The other problem is that this series has a lot of similar-looking characters. Yes, Tsuchiyama isn’t known for his wide range of character designs (think Tezuka Star System), but many of the men look alike. It’s harder than his other works since there isn’t as huge of an age gap as some of his other manga, like Kenka Ramen. This manga is filled with big guys with bushy eyebrows. I also had trouble keeping the four restaurants apart, so I couldn’t remember which one the main characters were working at. The snakes make a good spirit animal, and it helps bring out the dark side of this manga. Ramen, of course, is featured heavily in the art, but the actual process of making ramen, coming up with new recipes, or even consuming isn’t as big of a focus in Risky Business versus some of Tsuchiyama’s other works. Those are covered, of course, but mostly in the context of how they’re helping or interfering with the characters’ plans.

Translation:

Honorifics are used. Footnotes are used for things like food names and explaining the 49th day after death.  One place is introduced as “Mendokoro Tenshukaku” and then later “the noodle shop Tenshukaku” — I think the manga should have just stuck with the latter. A few typos like missing spaces. Katsube’s home area is introduced as “Yagamata” instead of “Yamagata”. That’s how he gets his nickname, but it makes less sense in English because of this mistake. Third volume page flips Western way.

Final Comments:

I can’t say I really liked Risky Business, but I do want to finish it to see what happens to Tenshakaku. Honestly, it could go either way. So the fact I want to finish it makes it a success, I guess…?

Many of Tsuchiyama’s works are available through Media Do.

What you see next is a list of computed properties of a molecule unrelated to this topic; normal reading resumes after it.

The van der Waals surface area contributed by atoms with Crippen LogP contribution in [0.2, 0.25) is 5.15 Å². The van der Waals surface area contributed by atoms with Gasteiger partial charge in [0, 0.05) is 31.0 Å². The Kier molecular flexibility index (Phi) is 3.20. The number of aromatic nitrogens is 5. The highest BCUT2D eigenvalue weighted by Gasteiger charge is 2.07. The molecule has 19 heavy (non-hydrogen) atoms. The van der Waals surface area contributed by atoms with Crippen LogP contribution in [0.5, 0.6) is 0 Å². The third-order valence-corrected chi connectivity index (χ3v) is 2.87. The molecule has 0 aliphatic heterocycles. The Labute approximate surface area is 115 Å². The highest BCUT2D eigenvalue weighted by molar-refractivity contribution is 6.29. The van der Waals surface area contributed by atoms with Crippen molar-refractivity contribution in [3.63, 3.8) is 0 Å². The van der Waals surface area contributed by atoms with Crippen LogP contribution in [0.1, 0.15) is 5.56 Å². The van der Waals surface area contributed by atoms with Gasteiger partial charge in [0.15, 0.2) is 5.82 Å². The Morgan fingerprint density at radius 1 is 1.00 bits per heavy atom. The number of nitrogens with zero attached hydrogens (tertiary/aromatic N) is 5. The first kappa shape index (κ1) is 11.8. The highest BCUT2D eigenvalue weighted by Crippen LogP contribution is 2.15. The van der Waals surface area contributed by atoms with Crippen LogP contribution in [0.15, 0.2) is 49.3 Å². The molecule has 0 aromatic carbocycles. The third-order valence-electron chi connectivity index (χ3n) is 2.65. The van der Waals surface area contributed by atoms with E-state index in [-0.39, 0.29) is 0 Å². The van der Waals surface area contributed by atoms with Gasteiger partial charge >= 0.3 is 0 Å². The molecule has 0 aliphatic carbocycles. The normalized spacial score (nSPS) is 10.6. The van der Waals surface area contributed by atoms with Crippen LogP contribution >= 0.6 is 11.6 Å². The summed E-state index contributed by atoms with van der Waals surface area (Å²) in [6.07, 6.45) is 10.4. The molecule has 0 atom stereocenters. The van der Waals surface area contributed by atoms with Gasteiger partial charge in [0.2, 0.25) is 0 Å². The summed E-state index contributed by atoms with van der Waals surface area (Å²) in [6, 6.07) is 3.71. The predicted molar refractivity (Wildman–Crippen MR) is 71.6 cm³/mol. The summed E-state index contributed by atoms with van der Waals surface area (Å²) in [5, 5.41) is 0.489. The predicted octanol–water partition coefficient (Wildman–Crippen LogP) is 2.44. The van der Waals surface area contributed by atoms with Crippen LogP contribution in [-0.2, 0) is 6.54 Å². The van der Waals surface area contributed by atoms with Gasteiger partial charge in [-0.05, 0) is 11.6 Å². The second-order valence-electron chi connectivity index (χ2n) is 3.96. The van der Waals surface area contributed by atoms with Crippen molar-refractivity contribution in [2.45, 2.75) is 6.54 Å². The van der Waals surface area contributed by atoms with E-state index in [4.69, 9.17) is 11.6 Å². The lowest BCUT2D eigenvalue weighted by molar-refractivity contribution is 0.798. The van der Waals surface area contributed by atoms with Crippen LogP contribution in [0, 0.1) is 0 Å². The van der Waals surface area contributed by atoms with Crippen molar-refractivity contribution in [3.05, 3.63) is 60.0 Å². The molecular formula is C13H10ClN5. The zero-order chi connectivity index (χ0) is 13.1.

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2 Comments

  1. dreager1

    Sounds like a pretty interesting series. I like the strategy angle here although the possible romance with the wife and the new guy seems a bit sketchy.

    As a side note, I was super tempted to take a part time job at Chipotle a while back because of the food benefits. I was eating there so much that it was burning a hole in my savings so I figured if I could get it for free and make some money as a side bonus then that’d be perfect but then I went back to reality and figured I’d probably go crazy working all those extra hours on the weekend. The ramen manga brought me back to that time because working at a ramen shop sounds like fun for the food. Of course with someone sabotaging things there it’s probably not worth getting injured for

    Reply
    1. Krystallina (Post author)

      Sometimes it’s a hard decision between working at a place you love and worrying that you’ll end up resenting the place because of long hours, crazy customers, etc. But fortunately, don’t usually have to worry about a secret saboteur like in this story! Or awkward situations involving a newly-widowed owner. This is certainly an interesting series, just not sure if it’s good interesting or train crash that you can’t look away from interesting!

      Reply